Amazon reportedly set to reach antitrust settlement with European Commission before end of year after it offers more concessions
Amazon is reportedly set to reach an deal with European Union regulators that would settle two antitrust probes over how it uses competitors’ sales data and whether it unfairly favours its own products.
The European Commission is likely to accept Amazon’s binding proposals to resolve the issue by the end of the year, although this could slip into early 2023, according to reports from Bloomberg and Reuters, citing unnamed people familiar with the matter.
Such a deal would allow Amazon to avoid a fine of up to 10 percent of its global turnover.
In July the e-commerce giant offered proposals including that it would stop using data from third-party sellers on its platform for its own competing retail business and own-brand products.
Amazon also offered to “apply equal treatment to all sellers” when ranking their offers for awarding the winner of the “buy box” on its website that generates most of its sales.
It offered to set up a second buy box for a rival product if it differs substanially in price and delivery from the product in the first box.
The European Commission asked for feedback from competitors and customers after which it said Amazon needed to improve its concessions.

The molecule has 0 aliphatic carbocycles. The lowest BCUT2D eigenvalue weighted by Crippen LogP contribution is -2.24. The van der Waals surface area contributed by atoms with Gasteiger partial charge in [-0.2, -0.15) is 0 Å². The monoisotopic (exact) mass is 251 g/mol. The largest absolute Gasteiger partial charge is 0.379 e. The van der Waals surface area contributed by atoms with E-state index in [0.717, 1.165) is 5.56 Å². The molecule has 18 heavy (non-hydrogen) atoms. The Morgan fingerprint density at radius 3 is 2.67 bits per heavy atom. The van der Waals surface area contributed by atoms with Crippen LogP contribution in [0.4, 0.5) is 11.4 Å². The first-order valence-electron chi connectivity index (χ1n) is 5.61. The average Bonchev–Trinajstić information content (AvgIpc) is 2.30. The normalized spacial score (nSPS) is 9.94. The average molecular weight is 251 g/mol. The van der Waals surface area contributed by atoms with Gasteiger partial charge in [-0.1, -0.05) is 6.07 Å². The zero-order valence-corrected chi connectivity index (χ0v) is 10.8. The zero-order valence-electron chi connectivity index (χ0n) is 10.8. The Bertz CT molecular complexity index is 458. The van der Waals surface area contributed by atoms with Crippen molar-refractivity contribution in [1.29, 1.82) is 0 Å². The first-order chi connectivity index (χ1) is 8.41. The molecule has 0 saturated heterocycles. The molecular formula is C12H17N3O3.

A source told Reuters Amazon has increased the range of data it would refrain from using.
Amazon declined to comment but in the past said it has “engaged constructively with the commission to address their concerns and preserve our ability to serve European customers”.
A group of eleven NGOs in September said Amazon’s proposals were “weak, vague and full of loopholes” and could be easily evaded or abused by the company.
The group had urged the European Commission to force Amazon to split its marketplace from its retail and logistics operations to avoid anti-competitive dominance of interrelated services.
The group also said Amazon’s concessions would be less stringent than the requirements for large internet “gatekeepers” under regulations set to come into force next year.
Aside from the EU probe Amazon remains the focus of investigations by Germany’s cartel office and the UK competition regulator.